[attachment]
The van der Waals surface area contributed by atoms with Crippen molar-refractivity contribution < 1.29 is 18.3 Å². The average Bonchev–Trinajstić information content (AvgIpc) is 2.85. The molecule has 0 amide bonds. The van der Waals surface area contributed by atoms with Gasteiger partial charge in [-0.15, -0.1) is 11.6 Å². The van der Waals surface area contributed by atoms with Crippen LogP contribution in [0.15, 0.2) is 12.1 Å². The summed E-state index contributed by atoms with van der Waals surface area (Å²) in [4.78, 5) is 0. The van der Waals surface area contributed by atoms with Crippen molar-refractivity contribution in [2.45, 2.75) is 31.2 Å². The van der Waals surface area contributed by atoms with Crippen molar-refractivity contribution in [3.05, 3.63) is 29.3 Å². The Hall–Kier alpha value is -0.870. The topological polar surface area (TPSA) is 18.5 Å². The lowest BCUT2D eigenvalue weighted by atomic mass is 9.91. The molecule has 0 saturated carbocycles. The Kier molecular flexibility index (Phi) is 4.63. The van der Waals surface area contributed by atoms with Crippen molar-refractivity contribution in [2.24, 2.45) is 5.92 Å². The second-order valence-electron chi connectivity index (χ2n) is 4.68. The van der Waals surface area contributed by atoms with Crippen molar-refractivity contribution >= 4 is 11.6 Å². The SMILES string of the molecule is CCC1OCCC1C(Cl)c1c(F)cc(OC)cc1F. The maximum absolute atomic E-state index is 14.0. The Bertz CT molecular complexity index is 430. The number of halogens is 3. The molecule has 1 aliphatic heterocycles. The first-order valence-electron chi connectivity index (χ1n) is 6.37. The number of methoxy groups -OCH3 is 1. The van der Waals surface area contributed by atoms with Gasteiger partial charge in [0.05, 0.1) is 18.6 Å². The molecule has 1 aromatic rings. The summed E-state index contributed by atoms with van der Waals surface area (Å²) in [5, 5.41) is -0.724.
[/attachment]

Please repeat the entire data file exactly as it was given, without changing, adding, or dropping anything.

The van der Waals surface area contributed by atoms with Crippen molar-refractivity contribution < 1.29 is 18.3 Å². The average Bonchev–Trinajstić information content (AvgIpc) is 2.85. The molecule has 0 amide bonds. The van der Waals surface area contributed by atoms with Gasteiger partial charge in [-0.15, -0.1) is 11.6 Å². The van der Waals surface area contributed by atoms with Crippen LogP contribution in [0.15, 0.2) is 12.1 Å². The summed E-state index contributed by atoms with van der Waals surface area (Å²) in [4.78, 5) is 0. The van der Waals surface area contributed by atoms with Crippen molar-refractivity contribution in [2.45, 2.75) is 31.2 Å². The van der Waals surface area contributed by atoms with Crippen molar-refractivity contribution in [3.05, 3.63) is 29.3 Å². The Hall–Kier alpha value is -0.870. The topological polar surface area (TPSA) is 18.5 Å². The lowest BCUT2D eigenvalue weighted by atomic mass is 9.91. The molecule has 0 saturated carbocycles. The Kier molecular flexibility index (Phi) is 4.63. The van der Waals surface area contributed by atoms with Crippen molar-refractivity contribution in [2.24, 2.45) is 5.92 Å². The second-order valence-electron chi connectivity index (χ2n) is 4.68. The van der Waals surface area contributed by atoms with Crippen molar-refractivity contribution >= 4 is 11.6 Å². The SMILES string of the molecule is CCC1OCCC1C(Cl)c1c(F)cc(OC)cc1F. The maximum absolute atomic E-state index is 14.0. The Bertz CT molecular complexity index is 430. The number of halogens is 3. The molecule has 1 aliphatic heterocycles. The first-order valence-electron chi connectivity index (χ1n) is 6.37. The number of methoxy groups -OCH3 is 1. The van der Waals surface area contributed by atoms with Gasteiger partial charge in [0.05, 0.1) is 18.6 Å². The molecule has 1 aromatic rings. The summed E-state index contributed by atoms with van der Waals surface area (Å²) in [5, 5.41) is -0.724.